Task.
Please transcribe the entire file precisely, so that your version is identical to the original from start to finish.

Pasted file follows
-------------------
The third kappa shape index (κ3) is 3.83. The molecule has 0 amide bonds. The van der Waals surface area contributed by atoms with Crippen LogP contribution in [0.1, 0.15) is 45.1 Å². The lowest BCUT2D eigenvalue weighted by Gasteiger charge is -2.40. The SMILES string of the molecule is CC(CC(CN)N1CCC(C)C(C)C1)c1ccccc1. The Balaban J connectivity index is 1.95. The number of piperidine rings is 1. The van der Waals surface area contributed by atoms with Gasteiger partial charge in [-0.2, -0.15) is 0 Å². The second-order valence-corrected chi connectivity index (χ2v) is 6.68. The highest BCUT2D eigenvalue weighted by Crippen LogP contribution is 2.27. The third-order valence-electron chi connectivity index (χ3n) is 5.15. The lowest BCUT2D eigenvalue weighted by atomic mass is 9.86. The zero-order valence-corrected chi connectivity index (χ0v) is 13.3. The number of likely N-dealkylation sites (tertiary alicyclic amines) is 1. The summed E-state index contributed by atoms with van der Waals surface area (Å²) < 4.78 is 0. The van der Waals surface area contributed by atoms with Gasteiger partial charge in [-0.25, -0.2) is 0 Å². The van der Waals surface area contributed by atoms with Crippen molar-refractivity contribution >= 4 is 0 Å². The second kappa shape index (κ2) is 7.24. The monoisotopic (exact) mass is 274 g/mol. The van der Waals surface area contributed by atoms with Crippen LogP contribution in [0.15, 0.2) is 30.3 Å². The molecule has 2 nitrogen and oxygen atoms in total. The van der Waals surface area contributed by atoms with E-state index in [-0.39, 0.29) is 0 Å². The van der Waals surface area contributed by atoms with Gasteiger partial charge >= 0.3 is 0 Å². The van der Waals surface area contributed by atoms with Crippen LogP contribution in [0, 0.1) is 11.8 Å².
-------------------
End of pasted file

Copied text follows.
The third kappa shape index (κ3) is 3.83. The molecule has 0 amide bonds. The van der Waals surface area contributed by atoms with Crippen LogP contribution in [0.1, 0.15) is 45.1 Å². The lowest BCUT2D eigenvalue weighted by Gasteiger charge is -2.40. The SMILES string of the molecule is CC(CC(CN)N1CCC(C)C(C)C1)c1ccccc1. The Balaban J connectivity index is 1.95. The number of piperidine rings is 1. The van der Waals surface area contributed by atoms with Gasteiger partial charge in [-0.2, -0.15) is 0 Å². The second-order valence-corrected chi connectivity index (χ2v) is 6.68. The highest BCUT2D eigenvalue weighted by Crippen LogP contribution is 2.27. The third-order valence-electron chi connectivity index (χ3n) is 5.15. The lowest BCUT2D eigenvalue weighted by atomic mass is 9.86. The zero-order valence-corrected chi connectivity index (χ0v) is 13.3. The number of likely N-dealkylation sites (tertiary alicyclic amines) is 1. The summed E-state index contributed by atoms with van der Waals surface area (Å²) < 4.78 is 0. The van der Waals surface area contributed by atoms with Gasteiger partial charge in [-0.25, -0.2) is 0 Å². The van der Waals surface area contributed by atoms with Crippen molar-refractivity contribution >= 4 is 0 Å². The second kappa shape index (κ2) is 7.24. The monoisotopic (exact) mass is 274 g/mol. The van der Waals surface area contributed by atoms with Crippen LogP contribution in [0.15, 0.2) is 30.3 Å². The molecule has 2 nitrogen and oxygen atoms in total. The van der Waals surface area contributed by atoms with E-state index in [-0.39, 0.29) is 0 Å². The van der Waals surface area contributed by atoms with Gasteiger partial charge >= 0.3 is 0 Å². The van der Waals surface area contributed by atoms with Crippen LogP contribution in [0, 0.1) is 11.8 Å².